Denning low-floor city bus

By: Allen Matzel

Denning’s new low-floor city bus is a dream to drive, delivering fantastic performance, ride and handling...

Denning low-floor city bus
The Denning low-floor city bus is simply a pleasure to drive. This is due to its easy manoeuvrability, superb mechanical access, almost complete lack of blind spots and many more features.

In another first Driver Bus Lines has become the first Melbourne-based operator to take delivery of a complete Denning low-floor city bus.

This unit is one of a growing number of Denning vehicles in the company's fleet.

The new Denning will be used on Driver's route services that radiate from Box Hill, Glen Waverley, Chadstone, East Kew, Elsternwick, East Brighton and St Kilda.

The Denning body has a European look to it with clean crisp lines, which has been well finished and provides a clean uncluttered interior.

Leaving the Driver depot in Mt Waverley we headed off for a quick spurt down the Monash freeway (where the Denning made fast work of reaching 100km/h); we exited at Bourke Road for a run through the streets of Camberwell.

This gave a good idea as to how the Denning handles heavy city traffic and some of the smaller streets in the area.

Driving the Denning was a dream, with light but positive steering that gave good road feel, a smooth gear change from the Allison automatic transmission and a very comfy Isri suspended driver's seat.

Internal noise has been kept low, even up the back, and the interior is bright and cheerful with plenty of room.

Denning's new city bus body gives excellent vision for the driver with next to no blind spots, which makes driving a much more pleasurable experience.

The ride on the Denning was up to its usual high standard. The ride was smooth with no body roll even over speed humps and on rough roads.

All suspension components on the low floor are the same as those for the school/charter bus and the coach.

Denning's Mike Dempsey says the rear part of the chassis is the same as that on the lowest floor option on the school bus.

The Denning low-floor chassis is built using the same tubular steel space frame construction as the coaches, and also uses a lot of the same components, making it easier for bus operators who run a mixed fleet of low-floor buses, school buses and coaches.



Entering the Denning low floor is via one easy step of 430mm. This leads to a flat floor and then two steps of 250mm and 255mm to the rear saloon, which has a ramped floor, then a further step 255mm to the rear seat.

The interior is clean and uncluttered with the passengers sitting on 38 Reatex-covered metro seats.

A Thermo King LRT heat/cool air-conditioner is fitted (this worked very well and kept the bus cool and comfortable during the test).

The driver's area has been well set out with everything falling easily to hand. All the gauges are easy to see as are the warning lights. There is a stalk at the top right-hand corner of the dash that controls the amount of retardation on the transmission (this worked exceptionally well).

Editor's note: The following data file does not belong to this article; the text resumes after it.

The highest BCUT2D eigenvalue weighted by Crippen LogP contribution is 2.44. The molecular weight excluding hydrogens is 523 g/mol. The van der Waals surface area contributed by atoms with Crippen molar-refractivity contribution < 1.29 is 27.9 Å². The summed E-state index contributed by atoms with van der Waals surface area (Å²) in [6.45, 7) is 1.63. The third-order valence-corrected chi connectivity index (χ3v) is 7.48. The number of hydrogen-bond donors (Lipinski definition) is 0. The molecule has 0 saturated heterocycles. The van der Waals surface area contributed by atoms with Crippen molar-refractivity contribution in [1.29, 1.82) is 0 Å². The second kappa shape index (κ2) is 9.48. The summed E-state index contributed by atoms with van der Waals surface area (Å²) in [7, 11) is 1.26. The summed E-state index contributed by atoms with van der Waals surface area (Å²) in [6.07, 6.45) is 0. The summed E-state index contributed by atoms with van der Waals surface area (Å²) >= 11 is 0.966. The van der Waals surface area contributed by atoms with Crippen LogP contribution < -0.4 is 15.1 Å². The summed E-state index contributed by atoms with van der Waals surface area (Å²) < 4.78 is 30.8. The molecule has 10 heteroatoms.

A stalk on the left-hand side of the steering column (which is adjustable for height and rake) operates the indicators, headlights and wipers.

One thing I am not in favour of is the stainless steel dash insert; it may be practical but it doesn't look right.

Another negative is the driver's side mirror cannot be adjusted from the driver's seat.

Denning says the city bus body normally has electric mirrors fitted as standard and the normal Metagal-type mirrors were the operator's choice.

Other body features include Clarion radio/CD player and a Southport LED destination sign.

Mechanical access is brilliant with the rear wheel arches hinged and large access panels on the sides and rear for engine access.

This Denning has the heart of a Cat, a C9 Cat to be exact, 8.8-litre inline six-cylinder turbocharged diesel engine that complies with ADR80/02 (US EPA 2004, equivalent to Euro 4).

This engine develops 250kW (335hp) at 2,100rpm and produces a massive 1,420Nm (1050ft-lb) of torque at 1,400rpm.

This beast is coupled to an Allison T350R five-speed automatic transmission with an integral multi-stage hydraulic retarder.

Gear ratios on the Allison are 1st 3.49; 2nd 1.86; 3rd 1.41; 4th 1.00; 5th 0.75; and reverse 5.03.

There are two fuel tanks of 150 litres each mounted on the chassis sides forward of the drive axle.

A Meritor drive axle is fitted rated at 10,400kg and a Dana forged steel double-drop beam axle rated at 7,300kg is used at the front.

Brakes are a dual-circuit system with spring brakes to drive, Knorr SB7000 discs are fitted to the front axle and Meritor 'Q Plus' drums to the rear.

Suspension is Denning full-air with four torque rods, two air bellows and one levelling valve on the front, and four torque rods, four air bellows and two levelling valves on the rear. A fast response kneeling device is fitted to the front axle.

All up the Denning low floor is a dream to drive, delivering fantastic performance, ride and handling.

Many thanks to Gary Driver and Ben Magalotti for allowing ABC access to this superb city bus.

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